The Etiology of Childhood Pneumonia in Bangladesh: Findings From the Pneumonia Etiology Research for Child Health (PERCH) Study

W. Abdullah Brooks*, Khalequ Zaman, Doli Goswami, Christine Prosperi, Hubert P. Endtz, Lokman Hossain, Mustafizur Rahman, Dilruba Ahmed, Mohammed Ziaur Rahman, Sayera Banu, Arif Uddin Shikder, Yasmin Jahan, Kamrun Nahar, Mohammod Jobayer Chisti, Mohammed Yunus, Muhammad Alfazal Khan, Fariha Bushra Matin, Razib Mazumder, Mohammad Shahriar Bin Elahi, Muhammad SaifullahMuntasir Alam, Abu Sadat Mohammad Sayeem Bin Shahid, Fahim Haque, Sabiha Sultana, Melissa M. Higdon, Meredith Haddix, Daniel R. Feikin, David R. Murdoch, Laura L. Hammitt, Katherine L. O'Brien, Maria Deloria Knoll

*Corresponding author for this work

Research output: Contribution to journalArticleAcademicpeer-review

11 Citations (Scopus)
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BACKGROUND: Pneumonia remains the leading infectious cause of death among children <5 years, but its cause in most children is unknown. We estimated etiology for each child in 2 Bangladesh sites that represent rural and urban South Asian settings with moderate child mortality. METHODS: As part of the Pneumonia Etiology Research for Child Health study, we enrolled children 1-59 months of age with World Health Organization-defined severe and very severe pneumonia, plus age-frequency-matched controls, in Matlab and Dhaka, Bangladesh. We applied microbiologic methods to nasopharyngeal/oropharyngeal swabs, blood, induced sputum, gastric and lung aspirates. Etiology was estimated using Bayesian methods that integrated case and control data and accounted for imperfect sensitivity and specificity of the measurements. RESULTS: We enrolled 525 cases and 772 controls over 24 months. Of the cases, 9.1% had very severe pneumonia and 42.0% (N = 219) had infiltrates on chest radiograph. Three cases (1.5%) had positive blood cultures (2 Salmonella typhi, 1 Escherichia coli and Klebsiella pneumoniae). All 4 lung aspirates were negative. The etiology among chest radiograph-positive cases was predominantly viral [77.7%, 95% credible interval (CrI): 65.3-88.6], primarily respiratory syncytial virus (31.2%, 95% CrI: 24.7-39.3). Influenza virus had very low estimated etiology (0.6%, 95% CrI: 0.0-2.3). Mycobacterium tuberculosis (3.6%, 95% CrI: 0.5-11.0), Enterobacteriaceae (3.0%, 95% CrI: 0.5-10.0) and Streptococcus pneumoniae (1.8%, 95% CrI: 0.0-5.9) were the only nonviral pathogens in the top 10 etiologies. CONCLUSIONS: Childhood severe and very severe pneumonia in young children in Bangladesh is predominantly viral, notably respiratory syncytial virus.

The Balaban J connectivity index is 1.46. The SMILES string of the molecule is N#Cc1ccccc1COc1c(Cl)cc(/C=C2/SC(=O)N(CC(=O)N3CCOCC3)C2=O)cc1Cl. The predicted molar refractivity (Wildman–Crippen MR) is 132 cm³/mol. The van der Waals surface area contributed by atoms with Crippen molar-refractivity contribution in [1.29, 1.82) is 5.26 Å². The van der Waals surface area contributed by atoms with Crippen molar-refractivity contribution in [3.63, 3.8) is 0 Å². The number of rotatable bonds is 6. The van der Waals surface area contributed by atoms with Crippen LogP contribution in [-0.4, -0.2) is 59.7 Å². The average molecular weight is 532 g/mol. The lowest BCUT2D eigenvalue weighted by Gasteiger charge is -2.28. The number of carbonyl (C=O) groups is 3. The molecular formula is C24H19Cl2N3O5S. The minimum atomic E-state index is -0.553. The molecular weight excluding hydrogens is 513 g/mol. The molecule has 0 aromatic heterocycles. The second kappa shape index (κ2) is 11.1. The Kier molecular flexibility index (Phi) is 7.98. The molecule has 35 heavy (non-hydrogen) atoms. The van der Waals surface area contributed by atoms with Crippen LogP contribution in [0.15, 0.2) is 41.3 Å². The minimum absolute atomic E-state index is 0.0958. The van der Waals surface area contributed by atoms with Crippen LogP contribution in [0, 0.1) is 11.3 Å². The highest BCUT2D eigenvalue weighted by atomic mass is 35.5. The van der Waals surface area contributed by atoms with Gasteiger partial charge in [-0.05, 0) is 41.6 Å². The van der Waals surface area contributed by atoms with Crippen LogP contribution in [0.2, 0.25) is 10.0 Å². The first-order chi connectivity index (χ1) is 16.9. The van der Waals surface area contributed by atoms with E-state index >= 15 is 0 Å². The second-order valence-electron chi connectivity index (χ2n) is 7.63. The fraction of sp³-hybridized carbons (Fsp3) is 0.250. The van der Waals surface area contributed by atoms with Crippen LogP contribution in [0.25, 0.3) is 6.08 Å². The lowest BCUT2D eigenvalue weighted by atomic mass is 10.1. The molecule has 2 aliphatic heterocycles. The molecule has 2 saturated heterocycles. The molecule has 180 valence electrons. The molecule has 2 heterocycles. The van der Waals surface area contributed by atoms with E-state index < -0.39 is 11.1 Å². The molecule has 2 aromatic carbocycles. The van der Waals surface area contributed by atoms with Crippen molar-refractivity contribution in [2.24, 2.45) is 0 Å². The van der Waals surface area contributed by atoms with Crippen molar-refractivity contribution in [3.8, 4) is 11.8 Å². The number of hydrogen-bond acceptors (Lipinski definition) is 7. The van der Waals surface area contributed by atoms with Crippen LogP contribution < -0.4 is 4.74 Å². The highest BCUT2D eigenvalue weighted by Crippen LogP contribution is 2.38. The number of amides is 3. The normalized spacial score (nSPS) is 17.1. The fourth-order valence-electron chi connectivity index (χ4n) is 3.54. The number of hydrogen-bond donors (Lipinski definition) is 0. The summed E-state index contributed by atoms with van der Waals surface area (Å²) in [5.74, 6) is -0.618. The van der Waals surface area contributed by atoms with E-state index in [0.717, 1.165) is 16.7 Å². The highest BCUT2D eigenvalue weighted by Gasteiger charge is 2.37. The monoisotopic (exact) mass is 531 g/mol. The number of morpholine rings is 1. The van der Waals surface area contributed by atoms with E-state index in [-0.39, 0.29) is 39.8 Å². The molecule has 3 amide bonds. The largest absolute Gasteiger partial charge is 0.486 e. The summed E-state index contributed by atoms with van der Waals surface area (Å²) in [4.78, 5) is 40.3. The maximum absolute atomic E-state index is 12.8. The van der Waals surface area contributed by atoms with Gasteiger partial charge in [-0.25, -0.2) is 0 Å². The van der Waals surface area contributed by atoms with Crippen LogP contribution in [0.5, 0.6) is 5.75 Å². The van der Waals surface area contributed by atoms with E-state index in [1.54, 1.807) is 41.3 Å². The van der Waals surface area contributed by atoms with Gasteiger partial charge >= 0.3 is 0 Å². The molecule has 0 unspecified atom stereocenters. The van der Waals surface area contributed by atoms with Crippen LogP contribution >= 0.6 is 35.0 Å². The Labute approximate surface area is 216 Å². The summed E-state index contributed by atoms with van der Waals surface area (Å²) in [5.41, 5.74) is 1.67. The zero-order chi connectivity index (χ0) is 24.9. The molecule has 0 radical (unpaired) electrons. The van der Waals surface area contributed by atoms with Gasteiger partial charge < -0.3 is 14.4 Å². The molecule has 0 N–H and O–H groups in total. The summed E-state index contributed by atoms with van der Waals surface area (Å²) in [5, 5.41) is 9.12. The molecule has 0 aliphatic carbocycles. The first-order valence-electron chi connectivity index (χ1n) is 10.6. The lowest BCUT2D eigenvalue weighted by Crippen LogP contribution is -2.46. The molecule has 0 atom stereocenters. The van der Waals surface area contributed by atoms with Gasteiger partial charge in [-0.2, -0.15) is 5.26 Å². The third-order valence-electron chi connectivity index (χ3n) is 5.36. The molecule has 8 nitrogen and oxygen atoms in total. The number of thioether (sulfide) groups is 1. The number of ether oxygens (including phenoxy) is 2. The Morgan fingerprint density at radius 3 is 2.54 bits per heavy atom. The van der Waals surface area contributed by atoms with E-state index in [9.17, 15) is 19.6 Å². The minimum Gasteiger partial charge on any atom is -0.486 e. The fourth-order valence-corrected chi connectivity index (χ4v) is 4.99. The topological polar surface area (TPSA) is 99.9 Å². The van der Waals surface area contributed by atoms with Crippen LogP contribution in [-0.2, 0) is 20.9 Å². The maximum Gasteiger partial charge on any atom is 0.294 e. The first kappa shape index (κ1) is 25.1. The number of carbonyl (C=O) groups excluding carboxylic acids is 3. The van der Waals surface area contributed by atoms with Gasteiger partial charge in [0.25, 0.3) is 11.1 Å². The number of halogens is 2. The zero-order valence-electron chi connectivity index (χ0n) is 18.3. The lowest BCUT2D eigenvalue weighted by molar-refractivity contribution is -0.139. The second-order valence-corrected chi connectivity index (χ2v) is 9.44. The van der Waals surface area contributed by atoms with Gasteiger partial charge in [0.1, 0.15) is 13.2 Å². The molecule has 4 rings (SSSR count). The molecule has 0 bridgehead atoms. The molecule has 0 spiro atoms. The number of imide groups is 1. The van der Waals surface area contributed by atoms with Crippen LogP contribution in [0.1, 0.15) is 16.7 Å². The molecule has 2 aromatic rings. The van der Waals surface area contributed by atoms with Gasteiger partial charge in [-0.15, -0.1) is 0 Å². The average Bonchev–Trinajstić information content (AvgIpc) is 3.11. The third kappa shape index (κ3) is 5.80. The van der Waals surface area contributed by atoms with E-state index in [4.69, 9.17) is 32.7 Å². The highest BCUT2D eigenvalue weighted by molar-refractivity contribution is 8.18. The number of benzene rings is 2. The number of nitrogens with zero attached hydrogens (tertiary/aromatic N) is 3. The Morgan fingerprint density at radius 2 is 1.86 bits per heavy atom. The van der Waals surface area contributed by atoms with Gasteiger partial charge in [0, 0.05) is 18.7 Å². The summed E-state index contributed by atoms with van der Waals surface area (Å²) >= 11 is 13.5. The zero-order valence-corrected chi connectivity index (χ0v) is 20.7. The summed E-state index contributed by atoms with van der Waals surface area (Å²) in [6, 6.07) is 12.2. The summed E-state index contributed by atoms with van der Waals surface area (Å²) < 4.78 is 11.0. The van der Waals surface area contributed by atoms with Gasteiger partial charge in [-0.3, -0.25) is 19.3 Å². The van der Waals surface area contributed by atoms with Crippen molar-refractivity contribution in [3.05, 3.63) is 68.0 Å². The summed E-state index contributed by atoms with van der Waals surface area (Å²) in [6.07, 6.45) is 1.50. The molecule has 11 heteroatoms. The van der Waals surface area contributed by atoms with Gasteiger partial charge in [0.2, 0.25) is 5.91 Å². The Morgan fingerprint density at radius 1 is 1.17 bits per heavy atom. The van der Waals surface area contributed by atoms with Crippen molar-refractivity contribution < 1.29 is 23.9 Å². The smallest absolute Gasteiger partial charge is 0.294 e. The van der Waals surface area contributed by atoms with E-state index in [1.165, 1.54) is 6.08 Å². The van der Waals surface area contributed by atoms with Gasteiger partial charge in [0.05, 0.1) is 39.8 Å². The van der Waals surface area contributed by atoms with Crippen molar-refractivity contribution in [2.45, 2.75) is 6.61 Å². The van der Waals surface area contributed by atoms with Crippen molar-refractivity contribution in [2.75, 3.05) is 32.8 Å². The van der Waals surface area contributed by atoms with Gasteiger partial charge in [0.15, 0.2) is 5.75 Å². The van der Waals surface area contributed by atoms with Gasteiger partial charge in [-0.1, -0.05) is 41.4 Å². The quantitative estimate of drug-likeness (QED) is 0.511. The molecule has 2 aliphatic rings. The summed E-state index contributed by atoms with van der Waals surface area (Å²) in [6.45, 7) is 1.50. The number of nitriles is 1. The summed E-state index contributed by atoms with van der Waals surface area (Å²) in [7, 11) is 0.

Original languageEnglish
Pages (from-to)S79-S90
JournalThe Pediatric infectious disease journal
Issue number9
Publication statusPublished - 1 Sept 2021

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Copyright © 2021 The Author(s). Published by Wolters Kluwer Health, Inc.


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